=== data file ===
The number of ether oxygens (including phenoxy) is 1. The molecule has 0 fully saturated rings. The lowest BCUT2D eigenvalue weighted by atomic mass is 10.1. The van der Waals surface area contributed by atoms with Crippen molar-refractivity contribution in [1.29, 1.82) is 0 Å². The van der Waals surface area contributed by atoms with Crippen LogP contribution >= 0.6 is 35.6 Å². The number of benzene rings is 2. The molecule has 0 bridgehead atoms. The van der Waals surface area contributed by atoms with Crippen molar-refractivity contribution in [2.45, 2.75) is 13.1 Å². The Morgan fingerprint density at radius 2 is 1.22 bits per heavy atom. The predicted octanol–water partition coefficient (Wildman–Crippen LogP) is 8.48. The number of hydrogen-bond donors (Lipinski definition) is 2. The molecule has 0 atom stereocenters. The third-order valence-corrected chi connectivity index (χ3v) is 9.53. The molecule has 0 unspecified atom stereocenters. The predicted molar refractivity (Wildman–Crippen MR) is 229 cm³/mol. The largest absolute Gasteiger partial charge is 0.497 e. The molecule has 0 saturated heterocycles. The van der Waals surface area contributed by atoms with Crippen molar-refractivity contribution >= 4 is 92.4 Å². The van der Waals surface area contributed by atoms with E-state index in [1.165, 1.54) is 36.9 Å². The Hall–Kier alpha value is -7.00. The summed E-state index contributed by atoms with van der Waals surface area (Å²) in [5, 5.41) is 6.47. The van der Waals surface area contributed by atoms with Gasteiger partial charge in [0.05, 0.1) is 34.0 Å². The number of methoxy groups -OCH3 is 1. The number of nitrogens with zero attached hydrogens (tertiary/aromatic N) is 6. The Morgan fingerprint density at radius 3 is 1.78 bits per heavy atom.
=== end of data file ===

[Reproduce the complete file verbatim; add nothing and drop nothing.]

The number of ether oxygens (including phenoxy) is 1. The molecule has 0 fully saturated rings. The lowest BCUT2D eigenvalue weighted by atomic mass is 10.1. The van der Waals surface area contributed by atoms with Crippen molar-refractivity contribution in [1.29, 1.82) is 0 Å². The van der Waals surface area contributed by atoms with Crippen LogP contribution >= 0.6 is 35.6 Å². The number of benzene rings is 2. The molecule has 0 bridgehead atoms. The van der Waals surface area contributed by atoms with Crippen molar-refractivity contribution in [2.45, 2.75) is 13.1 Å². The Morgan fingerprint density at radius 2 is 1.22 bits per heavy atom. The predicted octanol–water partition coefficient (Wildman–Crippen LogP) is 8.48. The number of hydrogen-bond donors (Lipinski definition) is 2. The molecule has 0 atom stereocenters. The third-order valence-corrected chi connectivity index (χ3v) is 9.53. The molecule has 0 unspecified atom stereocenters. The predicted molar refractivity (Wildman–Crippen MR) is 229 cm³/mol. The largest absolute Gasteiger partial charge is 0.497 e. The molecule has 0 saturated heterocycles. The van der Waals surface area contributed by atoms with Crippen molar-refractivity contribution >= 4 is 92.4 Å². The van der Waals surface area contributed by atoms with E-state index in [1.165, 1.54) is 36.9 Å². The Hall–Kier alpha value is -7.00. The summed E-state index contributed by atoms with van der Waals surface area (Å²) in [5, 5.41) is 6.47. The van der Waals surface area contributed by atoms with Gasteiger partial charge in [0.05, 0.1) is 34.0 Å². The number of methoxy groups -OCH3 is 1. The number of nitrogens with zero attached hydrogens (tertiary/aromatic N) is 6. The Morgan fingerprint density at radius 3 is 1.78 bits per heavy atom.